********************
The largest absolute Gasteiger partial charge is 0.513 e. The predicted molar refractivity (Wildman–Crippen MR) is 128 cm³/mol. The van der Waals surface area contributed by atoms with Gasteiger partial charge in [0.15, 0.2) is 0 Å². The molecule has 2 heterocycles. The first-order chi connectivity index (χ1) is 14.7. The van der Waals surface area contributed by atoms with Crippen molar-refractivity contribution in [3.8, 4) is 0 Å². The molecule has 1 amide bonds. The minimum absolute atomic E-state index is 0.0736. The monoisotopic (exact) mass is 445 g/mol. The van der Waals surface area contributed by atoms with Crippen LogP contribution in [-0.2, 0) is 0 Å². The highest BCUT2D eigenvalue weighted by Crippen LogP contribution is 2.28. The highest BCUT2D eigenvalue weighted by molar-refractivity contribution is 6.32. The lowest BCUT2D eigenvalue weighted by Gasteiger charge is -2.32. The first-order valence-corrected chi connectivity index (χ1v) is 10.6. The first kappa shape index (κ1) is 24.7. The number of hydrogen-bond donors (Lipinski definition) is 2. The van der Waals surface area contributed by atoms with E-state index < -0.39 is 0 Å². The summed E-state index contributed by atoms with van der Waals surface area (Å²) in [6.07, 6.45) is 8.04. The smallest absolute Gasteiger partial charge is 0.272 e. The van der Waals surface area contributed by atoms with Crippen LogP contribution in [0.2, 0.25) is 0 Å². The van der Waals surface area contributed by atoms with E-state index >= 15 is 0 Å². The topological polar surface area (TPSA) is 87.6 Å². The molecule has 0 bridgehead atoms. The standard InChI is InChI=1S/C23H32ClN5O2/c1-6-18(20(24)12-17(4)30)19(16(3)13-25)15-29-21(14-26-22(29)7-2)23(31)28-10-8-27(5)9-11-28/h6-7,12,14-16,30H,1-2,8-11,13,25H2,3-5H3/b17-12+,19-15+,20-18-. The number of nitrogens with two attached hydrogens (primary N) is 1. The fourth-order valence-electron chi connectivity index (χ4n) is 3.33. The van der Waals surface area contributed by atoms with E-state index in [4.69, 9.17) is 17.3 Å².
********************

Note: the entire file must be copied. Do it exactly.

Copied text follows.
The largest absolute Gasteiger partial charge is 0.513 e. The predicted molar refractivity (Wildman–Crippen MR) is 128 cm³/mol. The van der Waals surface area contributed by atoms with Gasteiger partial charge in [0.15, 0.2) is 0 Å². The molecule has 2 heterocycles. The first-order chi connectivity index (χ1) is 14.7. The van der Waals surface area contributed by atoms with Crippen molar-refractivity contribution in [3.8, 4) is 0 Å². The molecule has 1 amide bonds. The minimum absolute atomic E-state index is 0.0736. The monoisotopic (exact) mass is 445 g/mol. The van der Waals surface area contributed by atoms with Crippen LogP contribution in [-0.2, 0) is 0 Å². The highest BCUT2D eigenvalue weighted by Crippen LogP contribution is 2.28. The highest BCUT2D eigenvalue weighted by molar-refractivity contribution is 6.32. The lowest BCUT2D eigenvalue weighted by Gasteiger charge is -2.32. The first-order valence-corrected chi connectivity index (χ1v) is 10.6. The first kappa shape index (κ1) is 24.7. The number of hydrogen-bond donors (Lipinski definition) is 2. The van der Waals surface area contributed by atoms with E-state index < -0.39 is 0 Å². The summed E-state index contributed by atoms with van der Waals surface area (Å²) in [6.07, 6.45) is 8.04. The smallest absolute Gasteiger partial charge is 0.272 e. The van der Waals surface area contributed by atoms with Crippen LogP contribution in [0.2, 0.25) is 0 Å². The van der Waals surface area contributed by atoms with E-state index >= 15 is 0 Å². The topological polar surface area (TPSA) is 87.6 Å². The molecule has 0 bridgehead atoms. The standard InChI is InChI=1S/C23H32ClN5O2/c1-6-18(20(24)12-17(4)30)19(16(3)13-25)15-29-21(14-26-22(29)7-2)23(31)28-10-8-27(5)9-11-28/h6-7,12,14-16,30H,1-2,8-11,13,25H2,3-5H3/b17-12+,19-15+,20-18-. The number of nitrogens with two attached hydrogens (primary N) is 1. The fourth-order valence-electron chi connectivity index (χ4n) is 3.33. The van der Waals surface area contributed by atoms with E-state index in [4.69, 9.17) is 17.3 Å².